COVID-19 Pandemic - A Narrative Review of the Potential Roles of Chloroquine and Hydroxychloroquine.Pain Physician. 2020 08; 23(4S):S351-S366.PP
Chloroquine (CQ) and hydroxychloroquine (HCQ) are old drugs used against malaria, rheumatism, inflammation in the joints, lupus, among others. These drugs showed positive results in preliminary scientific research for treatment of the severe acute respiratory syndrome coronavirus (SARS-CoV-2). Since the studies with CQ and HCQ are initial with small patient populations, it is not yet known whether there are adverse effects from the use of CQ and HCQ for patients infected with the coronavirus.
The aim of this study was to evaluate the evidence regarding the efficacy and safety of CQ and HCQ used against viral infection caused by SARS-CoV-2.
This is a narrative review of the traditional prescriptions of CQ and HCQ efficacy and adverse effects as well as their employment for coronavirus disease 2019 (COVID-19).
In vitro and clinical studies comparing the antiviral efficacy and adverse effect profile of CQ and HCQ against COVID-19 in adult patients were evaluated.
A systemic search of reviews, including in vitro and clinical trial studies in English focusing on CQ and HCQ effects and adverse effects against COVID-19 in the adult patient population from PubMed was performed. It included studies reporting chloroquine and hydroxychloroquine effects and adverse effects against COVID-19.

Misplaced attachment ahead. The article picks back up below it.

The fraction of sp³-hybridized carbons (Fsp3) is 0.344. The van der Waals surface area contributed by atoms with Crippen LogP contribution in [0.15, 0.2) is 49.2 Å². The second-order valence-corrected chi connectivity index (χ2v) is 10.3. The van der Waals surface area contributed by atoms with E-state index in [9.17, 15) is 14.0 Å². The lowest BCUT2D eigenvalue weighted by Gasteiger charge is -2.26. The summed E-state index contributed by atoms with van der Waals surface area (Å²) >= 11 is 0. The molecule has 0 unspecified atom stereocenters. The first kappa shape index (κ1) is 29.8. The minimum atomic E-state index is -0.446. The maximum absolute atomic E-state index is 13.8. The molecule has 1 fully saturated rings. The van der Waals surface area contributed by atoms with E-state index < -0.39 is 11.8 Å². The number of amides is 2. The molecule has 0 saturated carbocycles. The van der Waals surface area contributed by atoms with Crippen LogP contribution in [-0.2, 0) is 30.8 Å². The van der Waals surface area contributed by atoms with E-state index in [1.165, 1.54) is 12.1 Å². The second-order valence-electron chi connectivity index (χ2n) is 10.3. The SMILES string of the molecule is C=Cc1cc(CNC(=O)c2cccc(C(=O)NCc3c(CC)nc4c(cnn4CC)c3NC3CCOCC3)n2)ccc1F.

A total of 42 articles published between 2004 and April 2020 were reviewed for therapeutic use of CQ and HCQ. Both these drugs showed a significant in vitro potential against coronavirus. Many studies for clinical use of CQ and HCQ showed that patients presented adverse reactions on high doses.
Clinical studies have some methodology shortcomings, such as lack of information about the treatment and small number of experimental patients, leading to a misinterpretation of the data. Besides, there are few clinical studies with a limited sample size. Moreover, most of them did not present control groups, and some patients had died during these protocols.
Despite both CQ and HCQ in vitro antiviral evidence, clinically, both drugs, either alone or combined with other medications, may increase the risk of cardiac arrhythmias, leading to cardiac arrest and sudden death. Besides, a lot of uncertainty still remains, such as starting administration period, dose prescribed, length of treatment, patients' condition, concomitant drug use, among others.
From the studies reviewed, it is not possible to state the precise efficacy and safety of CQ and HCQ use in the treatment of COVID-19 at any time in the course of the disease. Future studies are warranted.